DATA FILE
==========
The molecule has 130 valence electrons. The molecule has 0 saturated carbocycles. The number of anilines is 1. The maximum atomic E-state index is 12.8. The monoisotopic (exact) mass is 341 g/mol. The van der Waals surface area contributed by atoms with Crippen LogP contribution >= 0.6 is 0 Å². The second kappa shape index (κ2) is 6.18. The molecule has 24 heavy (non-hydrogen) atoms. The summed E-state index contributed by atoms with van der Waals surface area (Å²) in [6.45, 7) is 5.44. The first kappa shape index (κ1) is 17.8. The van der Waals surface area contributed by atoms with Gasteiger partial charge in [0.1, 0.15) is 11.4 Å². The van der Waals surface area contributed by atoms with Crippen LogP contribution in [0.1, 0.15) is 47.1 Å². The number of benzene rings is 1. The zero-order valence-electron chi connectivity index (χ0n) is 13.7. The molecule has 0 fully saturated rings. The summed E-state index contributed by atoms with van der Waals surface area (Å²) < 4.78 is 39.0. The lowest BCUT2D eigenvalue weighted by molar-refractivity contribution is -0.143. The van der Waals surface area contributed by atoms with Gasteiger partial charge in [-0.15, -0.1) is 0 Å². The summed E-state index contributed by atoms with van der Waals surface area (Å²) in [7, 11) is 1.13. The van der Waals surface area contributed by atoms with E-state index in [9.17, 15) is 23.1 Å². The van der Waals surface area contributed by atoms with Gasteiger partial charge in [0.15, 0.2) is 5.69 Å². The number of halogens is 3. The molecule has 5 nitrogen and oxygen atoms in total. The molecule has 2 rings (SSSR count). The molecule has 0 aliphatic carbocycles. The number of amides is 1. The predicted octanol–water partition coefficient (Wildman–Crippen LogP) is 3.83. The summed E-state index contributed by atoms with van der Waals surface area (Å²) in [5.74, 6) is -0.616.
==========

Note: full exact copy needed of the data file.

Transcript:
The molecule has 130 valence electrons. The molecule has 0 saturated carbocycles. The number of anilines is 1. The maximum atomic E-state index is 12.8. The monoisotopic (exact) mass is 341 g/mol. The van der Waals surface area contributed by atoms with Crippen LogP contribution >= 0.6 is 0 Å². The second kappa shape index (κ2) is 6.18. The molecule has 24 heavy (non-hydrogen) atoms. The summed E-state index contributed by atoms with van der Waals surface area (Å²) in [6.45, 7) is 5.44. The first kappa shape index (κ1) is 17.8. The van der Waals surface area contributed by atoms with Gasteiger partial charge in [0.1, 0.15) is 11.4 Å². The van der Waals surface area contributed by atoms with Crippen LogP contribution in [0.1, 0.15) is 47.1 Å². The number of benzene rings is 1. The zero-order valence-electron chi connectivity index (χ0n) is 13.7. The molecule has 0 fully saturated rings. The summed E-state index contributed by atoms with van der Waals surface area (Å²) < 4.78 is 39.0. The lowest BCUT2D eigenvalue weighted by molar-refractivity contribution is -0.143. The van der Waals surface area contributed by atoms with Gasteiger partial charge in [-0.15, -0.1) is 0 Å². The summed E-state index contributed by atoms with van der Waals surface area (Å²) in [7, 11) is 1.13. The van der Waals surface area contributed by atoms with E-state index in [9.17, 15) is 23.1 Å². The van der Waals surface area contributed by atoms with Gasteiger partial charge in [0.15, 0.2) is 5.69 Å². The number of halogens is 3. The molecule has 5 nitrogen and oxygen atoms in total. The molecule has 2 rings (SSSR count). The molecule has 0 aliphatic carbocycles. The number of amides is 1. The predicted octanol–water partition coefficient (Wildman–Crippen LogP) is 3.83. The summed E-state index contributed by atoms with van der Waals surface area (Å²) in [5.74, 6) is -0.616.